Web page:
HUOT, HECTOR-SIMON, lawyer, politician, and office holder; b. 16 Jan. 1803 at Quebec, son of François Huot*, a merchant and politician, and Françoise Villers; d. there 25 June 1846.
After studying at the Petit Séminaire de Québec, Hector-Simon Huot articled with his brother-in-law, Louis Lagueux*, and was called to the bar on 2 May 1825. He then practised at Quebec, where he quickly made a name for himself as a lawyer. From 26 Oct. 1830 till 27 March 1838, along with François-Xavier Larue*, he represented Portneuf in the Lower Canadian House of Assembly. Huot came from the merchant class and was familiar with the thinking of the French philosophes (his library had some 70 works by Rousseau, Montesquieu, and Voltaire), and he soon joined the ranks of the moderate young Patriotes from the Quebec region. In 1830 Huot, along with Étienne Parent*, René-Édouard Caron*, Elzéar Bédard, and Jean-Baptiste Fréchette, raised the funds to relaunch Le Canadien in order to have a vehicle for the group’s ideas. From 1831 to 1842 the editor was Parent, whose moderating influence encouraged the young assemblymen from the region to advocate non-violent action in the cause of constitutional reform. This attitude inevitably ran counter to the views of the radical wing from the Montreal district led by Louis-Joseph Papineau*. Like most of the members from Quebec, Huot signed the 92 Resolutions in 1834 [see Elzéar Bédard]. The rivalry between the two groups grew steadily, however. In 1835, therefore, when the possibility of sending an agent to England to defend the assembly’s views was under consideration, the Quebec Patriotes hastily proposed Papineau so that they could take advantage of his absence. But on 9 April he wrote Huot a long letter declining this honour and display of confidence being shown him and pointing out the inexpediency of sending a delegation to London. From then on the split between the two camps seemed final. After the rebellion of 1837–38 Huot left politics but none the less continued to take an interest in public affairs. In 1840 he was active in the campaign against the planned union of Upper and Lower Canada.
Huot left his mark primarily in the field of education. In January 1831 the assembly set up a permanent committee of 11, Huot among them, to study the whole question. Huot was named its chairman in 1835, and on 25 Jan. 1836 he had the privilege of introducing the first bill to set up normal schools in Lower Canada. It was anticipated that five would be opened, three at Quebec, Montreal, and Trois-Rivières to be run by religious communities and the other two at Quebec and Montreal to be administered by laity. Huot was appointed secretary of the committee to establish the school run by laity at Quebec. It encountered a scarcity of resources and competent teachers as well as strong Protestant reaction against a predominance of Catholics in the administration, and the Quebec normal school apparently never opened. Huot also worked alongside Joseph-François Perrault as secretary of the Education Society of the District of Quebec. He was its president for a number of years, according to an obituary in the Quebec Gazette of 26 June 1846.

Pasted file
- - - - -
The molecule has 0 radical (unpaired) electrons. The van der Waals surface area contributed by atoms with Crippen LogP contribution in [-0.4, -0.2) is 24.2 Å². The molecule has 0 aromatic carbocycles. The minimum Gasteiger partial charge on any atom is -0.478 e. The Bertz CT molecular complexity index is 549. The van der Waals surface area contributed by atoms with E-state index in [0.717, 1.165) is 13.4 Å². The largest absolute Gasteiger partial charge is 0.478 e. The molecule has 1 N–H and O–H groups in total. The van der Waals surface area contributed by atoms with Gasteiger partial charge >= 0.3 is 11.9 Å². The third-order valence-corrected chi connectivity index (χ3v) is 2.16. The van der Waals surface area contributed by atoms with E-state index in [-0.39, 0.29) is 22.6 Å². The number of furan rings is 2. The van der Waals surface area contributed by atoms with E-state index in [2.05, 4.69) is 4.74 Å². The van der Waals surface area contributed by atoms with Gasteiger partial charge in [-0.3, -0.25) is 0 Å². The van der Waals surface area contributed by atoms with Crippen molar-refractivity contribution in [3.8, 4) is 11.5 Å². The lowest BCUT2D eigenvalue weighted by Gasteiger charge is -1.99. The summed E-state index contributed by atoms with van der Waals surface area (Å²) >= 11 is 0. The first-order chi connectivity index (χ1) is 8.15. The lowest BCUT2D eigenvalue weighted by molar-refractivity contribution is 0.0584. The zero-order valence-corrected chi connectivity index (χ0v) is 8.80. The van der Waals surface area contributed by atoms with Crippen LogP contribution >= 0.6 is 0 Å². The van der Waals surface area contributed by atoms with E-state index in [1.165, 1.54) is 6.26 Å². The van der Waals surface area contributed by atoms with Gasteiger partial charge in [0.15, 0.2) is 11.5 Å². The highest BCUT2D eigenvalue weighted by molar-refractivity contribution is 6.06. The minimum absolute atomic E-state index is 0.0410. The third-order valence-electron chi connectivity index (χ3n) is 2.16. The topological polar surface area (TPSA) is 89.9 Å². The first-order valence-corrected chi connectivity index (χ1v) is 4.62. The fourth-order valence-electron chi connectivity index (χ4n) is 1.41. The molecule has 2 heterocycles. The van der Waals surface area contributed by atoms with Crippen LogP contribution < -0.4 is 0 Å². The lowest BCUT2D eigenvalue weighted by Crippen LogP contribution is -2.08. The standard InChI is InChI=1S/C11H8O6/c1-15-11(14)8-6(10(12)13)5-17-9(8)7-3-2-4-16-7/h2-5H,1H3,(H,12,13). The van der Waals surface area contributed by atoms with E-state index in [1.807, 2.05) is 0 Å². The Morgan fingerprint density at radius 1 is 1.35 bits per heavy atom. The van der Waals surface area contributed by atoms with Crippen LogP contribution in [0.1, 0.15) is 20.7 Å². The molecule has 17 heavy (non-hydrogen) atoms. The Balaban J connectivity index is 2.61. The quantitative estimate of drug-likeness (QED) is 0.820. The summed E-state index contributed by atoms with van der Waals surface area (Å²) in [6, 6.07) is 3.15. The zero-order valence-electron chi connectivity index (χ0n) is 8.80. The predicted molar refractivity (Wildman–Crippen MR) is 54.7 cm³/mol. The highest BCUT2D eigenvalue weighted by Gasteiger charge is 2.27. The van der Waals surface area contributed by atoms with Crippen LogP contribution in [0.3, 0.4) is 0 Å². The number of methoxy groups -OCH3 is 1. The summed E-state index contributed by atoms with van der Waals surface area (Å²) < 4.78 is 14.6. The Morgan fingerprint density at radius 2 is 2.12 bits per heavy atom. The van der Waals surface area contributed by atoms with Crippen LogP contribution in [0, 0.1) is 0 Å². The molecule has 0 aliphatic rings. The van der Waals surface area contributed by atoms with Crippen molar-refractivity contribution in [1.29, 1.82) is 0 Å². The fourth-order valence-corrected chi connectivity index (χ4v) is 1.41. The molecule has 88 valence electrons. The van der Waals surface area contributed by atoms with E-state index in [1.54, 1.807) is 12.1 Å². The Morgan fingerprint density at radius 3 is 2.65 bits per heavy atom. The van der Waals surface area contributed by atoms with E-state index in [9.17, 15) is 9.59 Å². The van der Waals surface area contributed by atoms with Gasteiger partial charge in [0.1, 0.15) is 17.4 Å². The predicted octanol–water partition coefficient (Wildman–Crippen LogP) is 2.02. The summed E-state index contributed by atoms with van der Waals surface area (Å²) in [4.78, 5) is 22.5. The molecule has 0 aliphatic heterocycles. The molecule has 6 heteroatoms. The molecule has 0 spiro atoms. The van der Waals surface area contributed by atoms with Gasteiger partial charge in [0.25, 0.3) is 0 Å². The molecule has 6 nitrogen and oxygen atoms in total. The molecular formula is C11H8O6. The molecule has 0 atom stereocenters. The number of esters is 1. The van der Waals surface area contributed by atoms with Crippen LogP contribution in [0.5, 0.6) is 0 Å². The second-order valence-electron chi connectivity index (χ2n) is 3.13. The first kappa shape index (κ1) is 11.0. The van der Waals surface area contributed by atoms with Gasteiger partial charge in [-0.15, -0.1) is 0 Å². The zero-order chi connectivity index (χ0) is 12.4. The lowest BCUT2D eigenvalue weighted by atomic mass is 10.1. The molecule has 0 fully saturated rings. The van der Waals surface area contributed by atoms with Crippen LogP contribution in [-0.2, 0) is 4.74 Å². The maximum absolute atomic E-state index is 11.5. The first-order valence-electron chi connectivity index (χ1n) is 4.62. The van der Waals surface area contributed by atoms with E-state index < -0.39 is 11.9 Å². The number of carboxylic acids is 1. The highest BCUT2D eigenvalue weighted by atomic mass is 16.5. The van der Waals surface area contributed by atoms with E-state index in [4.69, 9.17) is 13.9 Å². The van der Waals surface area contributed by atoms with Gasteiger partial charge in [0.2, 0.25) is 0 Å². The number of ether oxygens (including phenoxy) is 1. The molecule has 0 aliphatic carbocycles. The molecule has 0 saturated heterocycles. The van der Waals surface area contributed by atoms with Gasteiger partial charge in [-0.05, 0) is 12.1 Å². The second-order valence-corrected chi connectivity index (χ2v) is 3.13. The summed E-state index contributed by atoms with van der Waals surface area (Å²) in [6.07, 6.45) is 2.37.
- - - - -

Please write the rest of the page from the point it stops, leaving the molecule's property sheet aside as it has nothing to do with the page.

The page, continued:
In June 1840 Huot also became secretary of the library of the Quebec bar. On 15 August he was elected to the municipal council of Quebec but upon being appointed registrar of Berthier County on 7 Jan. 1842 he resigned. On 14 Feb. 1843 he was hired by the office of the provincial secretary as clerk. He left this post in April of the following year to assume the duties of protonotary of the district of Quebec.
On 16 Feb. 1830, at Quebec, Hector-Simon Huot had married Josephte Clouet, daughter of a Beauport farmer. She was a cousin of Étienne Parent and a niece of Michel Clouet. The Huots had one daughter. Mme Huot died at Quebec on 10 March 1846, just three months before her husband. Their remains lie in the crypt of Notre-Dame cathedral in Quebec.
ANQ-Q, CE1-1, 16 janv. 1803, 16 févr. 1830, 30 juin 1846; CN1-147, 15 févr. 1830; CN1-197, 1er mai 1820; CN1-255, 4 juill. 1846; P1000-51-1006. ASQ, Fichier des anciens. L.C., House of Assembly, Journals, 1831–36, 1844–46. L.-J. Papineau, “Lettre de L.-J. Papineau à Hector-S. Huot,” BRH, 38 (1932): 282–93. Quebec Gazette, 4 Nov. 1830; 11 March, 26 June 1846. F.-J. Audet, “Commissions d’avocats,” BRH, 39: 583. Beaulieu et Hamelin, La presse québécoise, vol.1. Desjardins, Guide parl., 129, 151. “Protonotaires du district de Québec,” BRH, 10 (1904): 117. P.-G. Roy, Les avocats de la région de Québec, 224. L.-P. Audet, Le système scolaire, vols.5–6. Buchanan, Bench and bar of L.C., 102, 114. J.-C. Falardeau, Étienne Parent, 1802–1874 (Montréal, 1975). J.-J. Jolois, Joseph-François Perreault (1753–1844) et les origines de l’enseignement laïque au Bas-Canada (Montréal, 1969). Labarrère-Paulé, Les instituteurs laïques. P.-G. Roy, Toutes petites choses du Régime anglais (2 sér., Québec, 1946). Benjamin Sulte, Mélanges historiques . . . , Gérard Malchelosse, édit. (21v., Montréal, 1918–34), 14. F.-J. Audet, “François Huot,” BRH, 37 (1931): 695–702. Fernand Ouellet, “Papineau et la rivalité Québec–Montréal (1820–1840),” RHAF, 13 (1959–60): 311–27.